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Residuals and Least Squares

Developing a Model by Observation:
A simple type of regression equation is a straight line.  A scatter plot of the data is drawn, two points are chosen that "appear" to lie on the line of best fit, the slope is determined and an equation is written.  This is known as a freehand method of curve fitting.  Unfortunately, different observers, who choose different points, may obtain different equations.

Developing a Model by Least Squares:
To avoid individual judgment in curve fitting, it is necessary to agree on a definition of a “best-fitting line” or curve. Consider the following set of points:


For a given value of x, say x1, there will be a difference between the value y1 and the corresponding value as determined by the “best fitting” curve. This distance, D1, is referred to as a residual.

A residual is the difference from the actual y-value and the value obtained by plugging the x-value (that goes with the y-value) into the regression equation.

Using these residuals, the following definition has been developed:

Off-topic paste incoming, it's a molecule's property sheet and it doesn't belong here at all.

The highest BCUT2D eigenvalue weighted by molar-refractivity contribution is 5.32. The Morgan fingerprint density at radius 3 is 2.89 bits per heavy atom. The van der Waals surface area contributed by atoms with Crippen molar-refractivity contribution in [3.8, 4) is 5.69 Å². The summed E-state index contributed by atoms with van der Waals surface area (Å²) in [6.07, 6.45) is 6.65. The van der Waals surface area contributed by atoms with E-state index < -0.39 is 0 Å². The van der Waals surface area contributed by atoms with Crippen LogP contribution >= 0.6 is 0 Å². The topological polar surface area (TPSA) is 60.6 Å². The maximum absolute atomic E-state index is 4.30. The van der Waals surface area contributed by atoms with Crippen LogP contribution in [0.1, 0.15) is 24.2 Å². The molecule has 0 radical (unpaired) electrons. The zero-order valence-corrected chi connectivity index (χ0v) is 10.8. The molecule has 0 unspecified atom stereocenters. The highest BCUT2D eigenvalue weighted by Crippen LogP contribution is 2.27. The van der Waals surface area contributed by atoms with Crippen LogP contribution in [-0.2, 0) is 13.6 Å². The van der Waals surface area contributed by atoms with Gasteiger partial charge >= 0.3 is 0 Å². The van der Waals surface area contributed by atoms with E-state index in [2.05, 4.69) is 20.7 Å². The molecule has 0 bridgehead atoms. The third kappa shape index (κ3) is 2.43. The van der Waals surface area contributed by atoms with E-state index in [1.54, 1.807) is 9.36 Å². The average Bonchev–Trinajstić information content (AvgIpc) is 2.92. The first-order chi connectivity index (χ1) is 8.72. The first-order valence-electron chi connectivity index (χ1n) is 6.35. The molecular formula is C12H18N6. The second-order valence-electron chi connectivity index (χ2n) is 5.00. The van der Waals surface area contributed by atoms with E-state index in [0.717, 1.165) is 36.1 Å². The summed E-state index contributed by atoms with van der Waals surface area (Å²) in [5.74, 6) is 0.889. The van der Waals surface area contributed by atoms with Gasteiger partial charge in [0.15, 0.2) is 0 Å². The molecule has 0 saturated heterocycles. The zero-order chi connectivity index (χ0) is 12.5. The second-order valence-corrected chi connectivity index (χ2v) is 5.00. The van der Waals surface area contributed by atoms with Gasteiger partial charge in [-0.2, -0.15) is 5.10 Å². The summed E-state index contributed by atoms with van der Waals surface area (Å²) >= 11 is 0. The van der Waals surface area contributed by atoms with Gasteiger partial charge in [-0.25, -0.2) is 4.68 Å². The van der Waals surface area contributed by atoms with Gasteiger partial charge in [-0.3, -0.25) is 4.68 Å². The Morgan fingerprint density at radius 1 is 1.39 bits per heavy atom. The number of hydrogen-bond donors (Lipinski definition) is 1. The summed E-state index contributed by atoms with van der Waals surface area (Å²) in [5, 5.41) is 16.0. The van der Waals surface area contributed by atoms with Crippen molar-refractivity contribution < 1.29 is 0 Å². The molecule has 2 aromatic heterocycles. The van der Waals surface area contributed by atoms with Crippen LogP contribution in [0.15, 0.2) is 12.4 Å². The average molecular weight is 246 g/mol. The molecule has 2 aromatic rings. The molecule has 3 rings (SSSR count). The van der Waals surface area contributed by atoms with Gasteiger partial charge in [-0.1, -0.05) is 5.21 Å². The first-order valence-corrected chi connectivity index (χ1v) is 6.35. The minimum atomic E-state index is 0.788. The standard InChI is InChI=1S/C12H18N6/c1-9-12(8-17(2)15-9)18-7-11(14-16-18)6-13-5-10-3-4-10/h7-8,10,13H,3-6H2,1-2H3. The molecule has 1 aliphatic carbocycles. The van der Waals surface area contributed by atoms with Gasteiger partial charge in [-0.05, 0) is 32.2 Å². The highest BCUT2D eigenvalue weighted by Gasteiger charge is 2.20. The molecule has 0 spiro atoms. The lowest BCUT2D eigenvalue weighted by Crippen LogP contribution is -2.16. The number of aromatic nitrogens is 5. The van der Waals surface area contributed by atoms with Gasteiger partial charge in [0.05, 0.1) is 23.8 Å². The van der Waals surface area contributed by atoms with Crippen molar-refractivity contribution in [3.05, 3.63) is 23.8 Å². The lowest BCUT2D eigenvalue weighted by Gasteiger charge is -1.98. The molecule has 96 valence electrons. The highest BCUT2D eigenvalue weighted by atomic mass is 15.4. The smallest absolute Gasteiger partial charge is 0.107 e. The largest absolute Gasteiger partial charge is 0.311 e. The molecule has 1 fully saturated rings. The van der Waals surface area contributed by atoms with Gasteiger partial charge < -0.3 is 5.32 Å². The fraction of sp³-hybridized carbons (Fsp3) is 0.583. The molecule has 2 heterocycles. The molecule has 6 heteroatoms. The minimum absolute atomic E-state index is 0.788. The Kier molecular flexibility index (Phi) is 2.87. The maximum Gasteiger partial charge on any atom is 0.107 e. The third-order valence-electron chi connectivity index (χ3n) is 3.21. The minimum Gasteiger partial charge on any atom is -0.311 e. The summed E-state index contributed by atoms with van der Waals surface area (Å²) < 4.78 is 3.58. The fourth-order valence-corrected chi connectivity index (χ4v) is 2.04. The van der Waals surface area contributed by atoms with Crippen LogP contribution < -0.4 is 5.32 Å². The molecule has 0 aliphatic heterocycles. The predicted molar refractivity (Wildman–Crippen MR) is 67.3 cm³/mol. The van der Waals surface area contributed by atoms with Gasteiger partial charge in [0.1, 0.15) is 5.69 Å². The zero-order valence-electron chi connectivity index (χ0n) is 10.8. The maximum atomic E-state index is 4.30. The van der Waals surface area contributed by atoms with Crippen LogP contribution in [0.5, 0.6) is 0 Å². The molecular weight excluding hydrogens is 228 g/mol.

Of all curves approximating a given set of data points, the curve having the property that

is a minimum is called a best-fitting curve.


A curve having this property is said to fit the data in the least-squares sense and is called a least-squares curve.

The graphing calculator uses this least squares process to determine regression models.  When regression models are computed, residuals are automatically stored in a list called RESID.

Note:  For a perfect fit, the residuals will be all zero and ZOOM 9: ZoomStat will result in a WINDOW RANGE error since Ymin = 0 and Ymax = 0.  If you still wish to see the plot, change Ymin = -1 and Ymax = 1 and then press GRAPH.


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